• Andrew Carvajal

Learning Moments - Canadian work experience


This article by Andrew Carvajal is part of the Immigration Education Alliance (IMEDA) weekly column titled "Learning Moments".


Hello fellow practitioners. Today’s column deals with Canadian work experience completed while on a work permit and concurrently with full-time studies. More specifically, whether this experience qualifies under the Canadian Experience Class or is eligible for points under Express Entry.

Reader’s question


I have an interesting question. When reviewing the Ministerial Instructions respecting the Express Entry system, subsection 15(7)(a) states that “a period of employment during which the foreign national was engaged in a full-time study is not to be included in calculating a period of work experience”.

If a candidate had a work permit (for instance a PGWP based on a previous educational program) and simultaneously held a study permit while being a full-time student in a second academic program, would the work experience gained during this period (NOC 0, B, or A) be considered when calculating a period of work experience under the Canadian Experience Class?

The guidelines do not address circumstances like this. We have seen a few cases where individuals would go back to school at the same time as they hold a PGWP from a previous program.

Answer

There are two different issues raised in our reader’s question regarding the eligibility of work experience gained while a person is both a worker and full-time student in Canada. One is the eligibility of this work towards the qualifying work experience of the Canadian Experience Class (CEC). The other is whether such work will be awarded points for Canadian experience under Express Entry’s Comprehensive Ranking System (CRS). These two issues are governed by different legal instruments. The CEC requirements are prescribed by the Immigration and Refugee Protection Regulations (IRPR), and the Express Entry points by the Ministerial Instructions respecting the Express Entry system. However, to make things simple, the rule is exactly the same as it applies to the calculation of work experience in both.


Subsection 87.1(3) of the IRPR provides the following limitations with regards to eligible work experience under the Canadian Experience Class:


Application

(3) For the purposes of subsection (2),

(a) any period of employment during which the foreign national was engaged in full-time study shall not be included in calculating a period of work experience;

(b) any period of self-employment or unauthorized work shall not be included in calculating a period of work experience; and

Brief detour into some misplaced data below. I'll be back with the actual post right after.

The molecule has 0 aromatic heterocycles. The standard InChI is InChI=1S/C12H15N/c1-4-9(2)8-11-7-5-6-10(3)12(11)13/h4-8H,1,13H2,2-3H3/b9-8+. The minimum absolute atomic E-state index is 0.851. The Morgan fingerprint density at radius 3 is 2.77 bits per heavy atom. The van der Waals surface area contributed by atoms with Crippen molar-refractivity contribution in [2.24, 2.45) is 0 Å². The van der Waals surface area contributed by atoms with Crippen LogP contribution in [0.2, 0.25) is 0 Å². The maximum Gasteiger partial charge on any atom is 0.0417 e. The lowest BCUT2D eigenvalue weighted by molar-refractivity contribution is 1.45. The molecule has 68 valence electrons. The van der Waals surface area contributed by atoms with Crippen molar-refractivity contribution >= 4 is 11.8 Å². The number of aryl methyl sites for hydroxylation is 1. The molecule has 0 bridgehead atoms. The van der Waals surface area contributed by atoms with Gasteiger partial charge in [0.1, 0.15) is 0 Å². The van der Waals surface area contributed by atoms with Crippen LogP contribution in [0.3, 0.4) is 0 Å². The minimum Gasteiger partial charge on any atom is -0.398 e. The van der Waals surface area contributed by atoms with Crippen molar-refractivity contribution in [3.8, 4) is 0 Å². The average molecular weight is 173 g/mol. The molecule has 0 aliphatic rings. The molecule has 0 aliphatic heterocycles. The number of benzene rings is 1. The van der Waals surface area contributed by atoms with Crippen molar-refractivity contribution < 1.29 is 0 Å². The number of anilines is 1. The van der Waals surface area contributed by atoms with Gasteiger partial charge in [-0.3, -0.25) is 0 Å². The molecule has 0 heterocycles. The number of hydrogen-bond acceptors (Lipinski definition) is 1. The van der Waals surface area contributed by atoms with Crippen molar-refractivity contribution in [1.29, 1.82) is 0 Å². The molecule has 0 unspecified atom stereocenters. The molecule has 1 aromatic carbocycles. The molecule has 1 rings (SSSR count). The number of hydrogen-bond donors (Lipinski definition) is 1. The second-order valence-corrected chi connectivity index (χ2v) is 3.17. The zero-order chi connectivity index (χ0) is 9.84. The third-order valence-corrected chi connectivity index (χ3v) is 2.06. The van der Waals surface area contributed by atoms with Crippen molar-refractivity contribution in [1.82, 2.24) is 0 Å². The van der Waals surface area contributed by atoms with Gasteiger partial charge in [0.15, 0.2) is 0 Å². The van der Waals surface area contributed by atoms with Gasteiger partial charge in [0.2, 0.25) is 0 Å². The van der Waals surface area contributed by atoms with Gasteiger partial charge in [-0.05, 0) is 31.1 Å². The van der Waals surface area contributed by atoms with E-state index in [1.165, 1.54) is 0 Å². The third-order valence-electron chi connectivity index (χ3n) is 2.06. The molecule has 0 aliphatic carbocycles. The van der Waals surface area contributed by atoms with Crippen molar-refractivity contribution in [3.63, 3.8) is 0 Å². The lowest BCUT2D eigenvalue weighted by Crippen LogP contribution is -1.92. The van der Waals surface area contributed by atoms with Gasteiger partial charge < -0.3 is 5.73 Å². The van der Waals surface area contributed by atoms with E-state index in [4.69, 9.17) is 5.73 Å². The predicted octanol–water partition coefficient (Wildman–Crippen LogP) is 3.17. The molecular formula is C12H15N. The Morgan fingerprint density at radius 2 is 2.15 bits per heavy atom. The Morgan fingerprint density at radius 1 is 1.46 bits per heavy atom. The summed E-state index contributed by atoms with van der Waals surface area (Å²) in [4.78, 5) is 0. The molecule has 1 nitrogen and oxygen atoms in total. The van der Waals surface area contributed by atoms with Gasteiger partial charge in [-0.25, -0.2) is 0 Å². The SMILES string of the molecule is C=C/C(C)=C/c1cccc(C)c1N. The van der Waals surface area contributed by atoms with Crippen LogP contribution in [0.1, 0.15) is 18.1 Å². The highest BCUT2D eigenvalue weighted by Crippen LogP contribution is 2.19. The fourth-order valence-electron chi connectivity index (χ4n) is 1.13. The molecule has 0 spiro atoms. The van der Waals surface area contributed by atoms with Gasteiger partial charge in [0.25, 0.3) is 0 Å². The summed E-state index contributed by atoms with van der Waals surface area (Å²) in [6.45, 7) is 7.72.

(c) the foreign national must have had temporary resident status during their period of work experience.

Section 15 of the Ministerial Instructions respecting the Express Entry system states an identical restriction with respect to assessing an Express Entry candidate’s “Canadian Work Experience”:[1]


Work experience — requirements

(7) For the purposes of this section,

(a) a period of employment during which the foreign national was engaged in full-time study is not to be included in calculating a period of work experience;

(b) a period of self-employment or unauthorized work is not to be included in calculating a period of work experience;

(c) the foreign national must have had temporary resident status during their period of work experience and any period of full-time study or training; and

(d) the full-time equivalent for part-time work experience is 30 hours of work per week.


The same restrictions apply to a spouse’s Canadian work experience (section 19(8)), as well as to the transferability points assigned for Canadian work experience (section 24(3)).


The above rules apply to an individual’s situation regardless of whether their status in Canada is solely that of a student, or if they hold both a study permit and a work permit. In other words, the restrictions in the IRPR and the Ministerial Instructions relate to the full-time student status of the worker and not the person’s temporary permit.

If a person, on the other hand, was engaged in part-time studies during the time that they worked under a valid work permit or valid work authorization, then they would not be limited from claiming this experience for the purpose of a CEC application or to obtain CRS points for Canadian work experience.


For some time, IRCC has taken the position that Designated Learning Institutions (DLIs) have the discretion to determine what constitutes full-time study.[2] Whether the Express Entry candidate was registered as a full-time student during their period of work in Canada is something that is specifically asked when entering each period of work in the Express Entry system. This question must be answered truthfully.


It is important to note that the restrictions discussed above do not apply to the qualifying work experience under the Federal Skilled Worker Program (FSWP) or the Federal Skilled Trades (FST) Program. As a result, an individual’s Canadian work experience while enrolled as a full-time student may count towards the eligibility requirements of the FSWP or FST. This experience, however, will not be awarded any points for Canadian work experience or foreign work experience under Express Entry.



[1]https://www.canada.ca/en/immigration-refugees-citizenship/corporate/mandate/policies-operational-instructions-agreements/ministerial-instructions/express-entry-application-management-system/current.html

[2]https://www.canada.ca/en/immigration-refugees-citizenship/corporate/publications-manuals/operational-bulletins-manuals/temporary-residents/study-permits/other-considerations.html

Twitter: @CarvajalLaw

LinkedIn:linkedin.com/in/carvajalandrew

Email: acarvajal@desloges.ca


#PGWP, #Students, #WorkPermit

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